Haute Couture week was extended an extra day this season to allow for Kerby Jean-Raymond and his label Pyer Moss to pull together an impressive feat of production: to completely remake a fashion show in 48 hours. Jean-Raymond, the first Black designer to show officially on the couture schedule, had originally planned for the first Pyer Moss Haute Couture show to happen on Thursday, but guests arrived to find themselves met with the one factor no designer can control — the weather. Faced with an afternoon of Hurricane-induced rain and lightning, the show was postponed instead for Saturday.
“For now, We gonna go party and dance in the rain,” Jean-Raymond shared on Instagram. “Thank ya’ll for loving on my team and me in the way you do.” When the day arrived, sunny and warm no less, Jean-Raymond presented a collection (titled “WAT U IZ”) that was about much more than clothes. Villa Lewaro, the home of America’s first female self-made millionaire Madame C.J. Walker, was the backdrop for a collection that highlighted the creative talents of Black Americans throughout history, each look correlating to an invention.
Many of the ensembles were somewhere between clothing and sculpture — from a giant jar of peanut butter to a suit inspired by the typewriter. On Thursday, Jean-Raymond shared with the audience that the idea for the collection was dreamed up while on the psychedelic drug ayahuasca. “With couture, there’s no limits,” he told WWD. “With ready-to-wear, we think about what is going to sell and look nice on the red carpet and all these other factors that water down the vision. With this we were able to create a cool new expression of ourselves.” Jean-Raymond did not have access to the typical Parisian ateliers associated with Haute Couture but instead worked with artisans stateside to bring his dreams to life.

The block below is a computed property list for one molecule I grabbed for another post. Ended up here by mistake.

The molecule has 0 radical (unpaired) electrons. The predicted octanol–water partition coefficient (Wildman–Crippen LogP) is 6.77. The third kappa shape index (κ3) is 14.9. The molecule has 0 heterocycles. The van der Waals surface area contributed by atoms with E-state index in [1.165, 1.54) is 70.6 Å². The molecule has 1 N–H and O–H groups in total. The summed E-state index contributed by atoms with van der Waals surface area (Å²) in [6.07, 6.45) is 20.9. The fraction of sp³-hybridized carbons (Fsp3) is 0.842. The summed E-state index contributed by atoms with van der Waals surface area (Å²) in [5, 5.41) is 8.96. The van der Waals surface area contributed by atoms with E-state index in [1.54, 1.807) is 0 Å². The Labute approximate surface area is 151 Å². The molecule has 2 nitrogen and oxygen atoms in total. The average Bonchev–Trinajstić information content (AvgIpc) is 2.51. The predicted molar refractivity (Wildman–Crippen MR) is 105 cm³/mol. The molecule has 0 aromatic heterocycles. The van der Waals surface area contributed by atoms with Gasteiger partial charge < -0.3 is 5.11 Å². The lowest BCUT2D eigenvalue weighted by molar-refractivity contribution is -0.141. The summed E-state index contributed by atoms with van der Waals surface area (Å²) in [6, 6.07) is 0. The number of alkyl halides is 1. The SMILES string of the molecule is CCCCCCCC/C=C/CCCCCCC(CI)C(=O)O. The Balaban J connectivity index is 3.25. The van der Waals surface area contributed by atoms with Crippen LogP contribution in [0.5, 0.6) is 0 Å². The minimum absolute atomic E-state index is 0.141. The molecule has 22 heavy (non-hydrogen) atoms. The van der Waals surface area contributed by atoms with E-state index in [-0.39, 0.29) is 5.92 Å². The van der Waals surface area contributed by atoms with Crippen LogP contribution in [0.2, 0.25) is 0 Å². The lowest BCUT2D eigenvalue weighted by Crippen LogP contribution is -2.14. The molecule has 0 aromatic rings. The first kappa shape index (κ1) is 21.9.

While couture is often considered to be a formal and often serious arm of the fashion industry, thanks in part to the required level of artistry and the high price tag, Jean-Raymond acknowledged that his creations, while serious in topic (to combat the erasure of Black culture, he told Vogue), were meant to be playful and a bit camp. Jean-Raymond opened his show with a speech by the former chairwoman of the Black Panther Party Elaine Brown, and a performance by 22Gz. Then, models walked to a live orchestral group as dancers moved in the background. The choices build off of Jean-Raymond’s past collections for which he has chosen distinctive locations for New York’s Black community (Brooklyn’s King’s Theatre and Weeksville) and highlighted the music and artistry of Black creatives. The clothes matter, but it’s the ability to share his success and his culture with an ever-expanding audience that made the show one to watch.
See it in full below, along with a few favorite looks.